Obituaries for Jan. 5, 2011

Jan. 5, 2011

Earl Richards

Earl A. Richards was born March 29, 1932, in Sterling, Colo. Earl passed away Christmas Day, 2010.

He grew up in Hood River, Ore., attended Hood River schools and graduated from Hood River High School in 1950. He attended Northwest Christian College, served with the Marines during the Korean War, was a police officer for 15 years and a warehouse material handler for 20 years.

Earl and his wife, Mary, retired to their Sisters home in 1993 where Earl organized Central Oregon Songwriters Association and enjoyed performing in community play and skits. He was a hospice volunteer for more than 12 years and received both the Hospice Volunteer of The Year award and the Heart and Soul award.

He worked as a certified nursing assistant and was an active member of Sisters Episcopal Church of the Transfiguration until he was physically unable.

Earl was preceded in death by his father, Simon Richards, mother, Nellie Richards, and sister, Helen Richards (Gove), all of Hood River.

He is survived by his wife, Mary E. Richards, of Sisters, Ore.; his six children: Jim Woods, of Hood River, Doug Woods, of Gaston, Melissa Warren, of Carson, Wash., Paul Woods, of Portland, Jack Richards, of Mill City, and Mary J. O'Dell, of Lakeside; eight grandchildren and three great-grandchildren.

Memorial contributions may be made to Hospice Redmond Sisters, 732 S.W. 23rd, Redmond, OR 97756 or Sisters Episcopal Church of the Transfiguration, P.O. Box 130, Sisters, OR 97759.

Irma Acquistapace

Irma Margaret Acquistapace, 90, passed away on Thursday, Dec. 30, 2010, at the Hood River Care Center. Irma was born March 20, 1920, in Weed, Calif., to Mike and Marina Rossetto; she was the second of three children.

On Sept. 19, 1936, she married Ray Acquistapace. They were married 70 years when Ray passed in 2006. She had three children: William Acquistapace, of Capitola, Calif., Nancy Wroblewski, of El Dorado Hill, Calif., and Deanna Wagoner, of Hood River, Ore.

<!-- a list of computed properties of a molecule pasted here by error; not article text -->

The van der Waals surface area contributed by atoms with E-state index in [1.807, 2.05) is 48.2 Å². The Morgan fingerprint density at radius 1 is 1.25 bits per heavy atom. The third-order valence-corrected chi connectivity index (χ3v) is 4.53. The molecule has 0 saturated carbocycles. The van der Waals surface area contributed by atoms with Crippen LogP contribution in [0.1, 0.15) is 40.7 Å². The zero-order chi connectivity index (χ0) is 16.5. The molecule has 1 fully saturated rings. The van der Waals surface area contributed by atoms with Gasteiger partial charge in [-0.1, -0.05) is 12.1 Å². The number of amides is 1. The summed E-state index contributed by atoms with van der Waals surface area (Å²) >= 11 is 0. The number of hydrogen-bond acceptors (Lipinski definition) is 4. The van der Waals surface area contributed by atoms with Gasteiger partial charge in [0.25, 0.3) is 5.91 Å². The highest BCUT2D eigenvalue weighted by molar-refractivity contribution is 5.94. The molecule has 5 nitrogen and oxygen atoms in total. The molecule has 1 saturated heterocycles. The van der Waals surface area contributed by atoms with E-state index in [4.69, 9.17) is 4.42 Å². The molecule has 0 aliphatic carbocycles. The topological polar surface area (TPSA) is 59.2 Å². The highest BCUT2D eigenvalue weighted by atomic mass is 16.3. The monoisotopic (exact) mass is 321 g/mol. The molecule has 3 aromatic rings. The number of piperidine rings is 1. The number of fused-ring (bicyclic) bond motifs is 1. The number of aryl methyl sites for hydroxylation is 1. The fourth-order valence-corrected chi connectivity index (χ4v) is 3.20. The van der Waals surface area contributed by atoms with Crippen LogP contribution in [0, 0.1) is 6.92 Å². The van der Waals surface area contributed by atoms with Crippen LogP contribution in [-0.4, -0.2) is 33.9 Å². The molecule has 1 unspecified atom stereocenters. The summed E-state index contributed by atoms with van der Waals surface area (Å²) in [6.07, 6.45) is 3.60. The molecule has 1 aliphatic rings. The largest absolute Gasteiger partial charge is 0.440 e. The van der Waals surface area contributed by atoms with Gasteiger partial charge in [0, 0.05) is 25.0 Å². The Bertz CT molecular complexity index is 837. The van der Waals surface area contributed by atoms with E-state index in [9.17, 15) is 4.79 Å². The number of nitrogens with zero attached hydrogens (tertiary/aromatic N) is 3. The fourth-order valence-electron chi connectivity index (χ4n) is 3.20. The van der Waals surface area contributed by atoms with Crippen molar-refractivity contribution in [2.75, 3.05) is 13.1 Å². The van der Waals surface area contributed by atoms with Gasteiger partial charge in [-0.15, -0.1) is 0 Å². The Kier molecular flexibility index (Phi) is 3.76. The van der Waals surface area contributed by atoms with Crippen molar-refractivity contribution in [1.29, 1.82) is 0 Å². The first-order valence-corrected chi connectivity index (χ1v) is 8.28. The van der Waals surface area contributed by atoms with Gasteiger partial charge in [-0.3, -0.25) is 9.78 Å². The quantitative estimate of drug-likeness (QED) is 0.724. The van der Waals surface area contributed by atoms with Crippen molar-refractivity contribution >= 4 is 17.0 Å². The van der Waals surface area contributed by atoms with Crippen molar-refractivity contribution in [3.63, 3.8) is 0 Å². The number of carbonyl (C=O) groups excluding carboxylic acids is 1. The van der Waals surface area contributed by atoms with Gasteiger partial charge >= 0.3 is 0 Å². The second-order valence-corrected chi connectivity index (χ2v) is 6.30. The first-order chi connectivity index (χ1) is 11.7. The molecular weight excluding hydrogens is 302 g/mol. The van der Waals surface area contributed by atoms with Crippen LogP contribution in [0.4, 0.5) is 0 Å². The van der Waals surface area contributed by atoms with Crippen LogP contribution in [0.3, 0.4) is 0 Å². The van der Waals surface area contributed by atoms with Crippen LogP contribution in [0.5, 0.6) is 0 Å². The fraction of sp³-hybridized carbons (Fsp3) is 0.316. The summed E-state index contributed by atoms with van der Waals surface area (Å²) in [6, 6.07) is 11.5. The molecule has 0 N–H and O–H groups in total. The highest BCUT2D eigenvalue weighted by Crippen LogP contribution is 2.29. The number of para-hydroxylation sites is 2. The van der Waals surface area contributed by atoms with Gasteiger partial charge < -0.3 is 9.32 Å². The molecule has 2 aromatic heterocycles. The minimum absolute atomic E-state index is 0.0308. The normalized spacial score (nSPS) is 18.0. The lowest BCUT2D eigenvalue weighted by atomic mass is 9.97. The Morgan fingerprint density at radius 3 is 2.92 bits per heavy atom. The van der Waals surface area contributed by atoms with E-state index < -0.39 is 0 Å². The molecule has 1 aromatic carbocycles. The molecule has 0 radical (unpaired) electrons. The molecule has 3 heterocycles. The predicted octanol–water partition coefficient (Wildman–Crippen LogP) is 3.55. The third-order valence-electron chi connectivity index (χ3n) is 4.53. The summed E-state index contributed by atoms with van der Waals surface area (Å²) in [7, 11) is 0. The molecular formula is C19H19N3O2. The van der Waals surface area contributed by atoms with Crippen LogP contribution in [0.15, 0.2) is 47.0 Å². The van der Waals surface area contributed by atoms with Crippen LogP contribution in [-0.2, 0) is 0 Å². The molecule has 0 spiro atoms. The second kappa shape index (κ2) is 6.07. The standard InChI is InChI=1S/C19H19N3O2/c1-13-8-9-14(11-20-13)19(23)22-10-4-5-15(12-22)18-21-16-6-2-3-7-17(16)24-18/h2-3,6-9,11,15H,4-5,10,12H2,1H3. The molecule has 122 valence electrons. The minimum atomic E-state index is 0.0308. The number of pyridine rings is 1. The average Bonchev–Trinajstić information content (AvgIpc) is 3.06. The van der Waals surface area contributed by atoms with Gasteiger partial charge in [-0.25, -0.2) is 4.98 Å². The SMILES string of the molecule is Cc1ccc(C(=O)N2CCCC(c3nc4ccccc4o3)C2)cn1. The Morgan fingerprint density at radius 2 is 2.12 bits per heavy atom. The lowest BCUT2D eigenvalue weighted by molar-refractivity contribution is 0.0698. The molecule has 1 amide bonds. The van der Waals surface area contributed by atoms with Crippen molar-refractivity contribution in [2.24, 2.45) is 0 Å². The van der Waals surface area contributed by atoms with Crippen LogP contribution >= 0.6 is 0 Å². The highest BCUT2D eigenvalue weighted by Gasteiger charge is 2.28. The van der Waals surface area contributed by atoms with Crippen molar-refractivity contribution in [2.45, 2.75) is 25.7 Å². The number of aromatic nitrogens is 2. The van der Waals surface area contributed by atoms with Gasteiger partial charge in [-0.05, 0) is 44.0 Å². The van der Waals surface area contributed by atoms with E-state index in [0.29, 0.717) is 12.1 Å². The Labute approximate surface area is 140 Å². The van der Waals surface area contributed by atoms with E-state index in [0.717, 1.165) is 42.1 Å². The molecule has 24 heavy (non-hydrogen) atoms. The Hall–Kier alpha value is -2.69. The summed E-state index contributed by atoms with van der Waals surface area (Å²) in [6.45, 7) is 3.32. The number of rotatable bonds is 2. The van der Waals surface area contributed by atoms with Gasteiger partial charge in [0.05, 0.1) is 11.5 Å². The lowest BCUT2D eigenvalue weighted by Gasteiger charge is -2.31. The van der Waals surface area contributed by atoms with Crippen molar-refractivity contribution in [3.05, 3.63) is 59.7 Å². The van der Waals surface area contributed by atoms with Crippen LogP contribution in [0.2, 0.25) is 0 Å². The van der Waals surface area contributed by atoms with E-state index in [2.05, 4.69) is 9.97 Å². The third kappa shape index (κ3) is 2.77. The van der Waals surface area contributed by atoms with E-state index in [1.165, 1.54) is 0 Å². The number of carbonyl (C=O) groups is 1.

She lived in Weed until 2004 when she and Ray moved to Hood River to live with her daughter and son-in-law; Deanna and Roy. The last couple of years she had been living at Hawks Ridge Assisted Living Community.

Irma worked at the Weed Mercantile for several years in the grocery department then later in women's apparel. After her retirement (and Ray's a few years later) she spent her time being a wonderful grandmother of eight and a great grandmother of 13, who loved to be with their "Nonni."

She enjoyed sewing, crocheting, cooking and being a member of the Lodge of Gloria. Her love for feeding her visitors made her home a place for building memories for all the family and kept them well-fed. Those times will be remembered and spoken of for many years to come.

In addition to her parents and husband Irma was preceded in death by a sister, Rena; brother, Joseph; and grandson, Steven.

Services will be held Saturday, Jan. 8, at St. Mary's Catholic Church, 1501 Belmont Ave., Hood River, with the Rosary being prayed at 9:30 a.m. and Mass at 10 a.m.; Father Ron Maag will officiate. Burial will be in Weed, Calif., in April.

Arrangements are under the direction of Anderson's Tribute Center (Funerals, Receptions, Cremations), 1401 Belmont Ave., Hood River, OR 97031; 541-386-1000. Please visit to leave a note of condolence for family.

Robert Hackett

Robert (Bob) Nelson Hackett, longtime resident of Hood River, Ore., died in Mesa, Ariz., on Christmas Eve of causes related to old age.

Robert was born in Elgin, Ore., April 16, 1915, to William A. (Dolph) and Leona Hackett. His family moved to Hood River when he was a boy and he graduated from Hood River High School. He then went to Oregon State College where he earned a Bachelor of Science degree in mechanical engineering in 1938.

After college he worked in Portland and met the woman who would become his beloved wife for 69 years, Helen Wing. They married in 1941. After World War II broke out, they moved to Salt Lake City, Utah, and later to Oak Ridge, Tenn., where he worked in an atomic energy facility.

Bob and Helen had their first son, Robert Jr., in Salt Lake City and their first daughter, Sally, now deceased, in Oak Ridge. After the war the family moved to Hood River, where he joined his father at the Hackett Furniture store on Oak Street. He owned the store until he retired in about 1978. In Hood River the couple had two more children, Thomas and Martha.

Bob was a loving husband and father who enjoyed get-togethers with family and friends. He always enjoyed a good story and loved to read. He also took great pleasure in golf and tennis, which he continued well into his 80s.

After retirement the couple became snowbirds, eventually establishing a secondary residence in Mesa, where they spent the colder half of the year. Later they lived in Mesa year-round.

He was always eager to return to Hood River in the spring and to resume his local routines, which included morning coffee with friends. He was very attached to the Hood River area.